American’s have paid their respects every May (the date is controversial) going back to the 1800’s. Some say “Decoration Day” began in the mid-1860’s with the freed slaves paying homage to the Union soldiers for fighting for their freedom. Some say it was the 1880’s, but legally, it wasn’t until 1971 when Congress created the actual day known as Memorial Day.
Today across our land, many Americans will be placing flags on white gravemarkers at National Cemeteries. Others will be attending parades as a way of showing their patriotism and respect, while still others will be bowing their heads and praying over a fallen soldiers grave whom they did not even know. Unfortunately, there are many who pay their respects by attending a mattress sale at the local furniture store or go out and pound their credit cards by scarfing up sheets at the white sale at J.C. Penny. For those of you that have not a clue “why” we pay our respects to those who have fallen for our nation’s freedom, I thought I would show you the process by which a man or woman becomes a national hero to our nation. Then take a few moments and watch next video of what these men and women do and the price they pay so you can go to that furniture store and pick up your new mattress which has been marked down by 50% today.
*****WARNING***** This video contains very graphic language that is not suitable for some. *****WARNING *****
Lest you think this is just a motion picture stunt, think again. The gentleman who played Gunnery Sargent Hartman was none other than a real retired Gunnery Sargent by the name of Ermey. Gunny Sargent Ermey had actually done a stint in the Marine Corp as a Drill Sargent, and as legend has it, this scene from the movie Full Metal Jacket was not even scripted. The director supposedly said “action” and turned him loose to do his thing. I have not verified this story, but do remember reading it several times over the years that this actually took place.
***** The following is the real funeral service for Gunny Sargent Emery who passed away in April 2018. *****
Once boot camp is completed by our newest young Marine, Army Soldier, Sailor or Airman, it is off to school or the front lines for service to our nation.
Imagine being a young man from a small town in the midwest, let’s say Kearney, Nebraska or Peoria, Illinois. You have spent your life living in a picturesque neighborhood, something you would find in a Norman Rockwell painting. You grew up being a Cub Scout, then graduated to become a Boy Scout. You played football for your local high school team, then one day a recruiter stops by your school. The Principle calls all senior boys and girls who would like a to hear a presentation by a Marine Recruiter to please congregate in room 202. The recruiter shows a short film, then answers questions about a career in the military and what it might look like. He tells you all about life as a Marine, then guarantees you tuition assistance if you join.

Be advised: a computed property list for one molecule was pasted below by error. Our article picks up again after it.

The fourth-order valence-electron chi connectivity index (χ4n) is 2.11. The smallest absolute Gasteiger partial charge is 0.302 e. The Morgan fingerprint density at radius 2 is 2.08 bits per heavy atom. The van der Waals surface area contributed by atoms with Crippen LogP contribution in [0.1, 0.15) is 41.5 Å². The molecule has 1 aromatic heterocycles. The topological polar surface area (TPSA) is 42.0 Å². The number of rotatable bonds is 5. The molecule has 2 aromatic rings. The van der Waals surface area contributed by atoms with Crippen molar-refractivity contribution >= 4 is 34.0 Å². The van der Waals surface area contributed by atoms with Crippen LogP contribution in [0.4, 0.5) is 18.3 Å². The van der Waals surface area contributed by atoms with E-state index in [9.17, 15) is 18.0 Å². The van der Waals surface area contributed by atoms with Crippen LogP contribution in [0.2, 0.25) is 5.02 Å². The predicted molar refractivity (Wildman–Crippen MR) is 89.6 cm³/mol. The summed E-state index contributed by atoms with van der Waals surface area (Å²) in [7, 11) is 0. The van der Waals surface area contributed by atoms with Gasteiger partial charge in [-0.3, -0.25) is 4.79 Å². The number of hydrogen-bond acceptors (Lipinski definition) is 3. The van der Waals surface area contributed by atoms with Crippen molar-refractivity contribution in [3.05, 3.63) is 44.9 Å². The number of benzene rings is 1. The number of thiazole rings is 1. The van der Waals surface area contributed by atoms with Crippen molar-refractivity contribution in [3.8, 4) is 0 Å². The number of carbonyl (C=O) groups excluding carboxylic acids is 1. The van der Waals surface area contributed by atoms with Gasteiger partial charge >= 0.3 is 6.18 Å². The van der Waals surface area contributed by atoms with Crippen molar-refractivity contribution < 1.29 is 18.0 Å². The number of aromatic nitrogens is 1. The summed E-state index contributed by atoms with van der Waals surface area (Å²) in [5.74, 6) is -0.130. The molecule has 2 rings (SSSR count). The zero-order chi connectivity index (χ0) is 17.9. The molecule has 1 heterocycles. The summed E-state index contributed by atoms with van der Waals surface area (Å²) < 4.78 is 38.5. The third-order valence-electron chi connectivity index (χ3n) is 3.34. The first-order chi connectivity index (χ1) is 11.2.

Grabbing the leaflets he passes out, you take them home and present them to mom and dad. After a heartfelt conversation, you remember how that several years ago, your father had been laid off from the tire factory. For nearly a year he was forced to use most of his savings to support the family (he was going to use for your college), and the only way you can go to college is by using your GI Bill from serving in the military. Your father served back in the Gulf War I, your grandfather served in Vietnam, and his father served in WWII. Serving seems honorable, and you have a long family tradition of service to our country. So you join.
Your first day of arriving at Bootcamp is eerily similar to the video from above. In all your life, you have never been screamed at as this drill instructor is now yelling at all these frightened young men. Of course your scared, you have no idea what to expect.
No one anticipates when they are young or even a little older, that one day they will be facing an almost certain death. You cannot predict something like that. In all your prayers to the Lord, you never once got an inkling that you would someday be landing on a beach and fighting for your very survival.
***** WARNING ***** VERY GRAPHIC SCENES OF WAR. Probably the most graphic depiction of what it was indeed like on D-Day that has ever been produced. *****
Yet, these young men did it. They have fought beginning in 1775/1776 all the way until today. They have not a clue where they will be sent, or what they will face, but they do it because they believe in our country, they love their families, the flag and what America represents.
Today, if you visit a national cemetery thank you. If you visit a parade or a senior citizen home to thank those who served long ago, thank you. If you attend a white sale, stop for a moment and say a prayer of thanksgiving to those who faced their worst fears, took unbelievable chances, dove on a grenade in a foxhole to save their fellow brothers are charged a machine gun nest. Say thank you to those who waded into the frigid English Channel to free millions and stop tyranny and evil.
Thank you to all those that paid the prices. Thank you to the families who still grieve for their losses and those families who gave of their own for our nation. You are all loved, and you’re all very special to what we call freedom and liberty. Without you, we would not be the United States of America and the greatest nation on earth.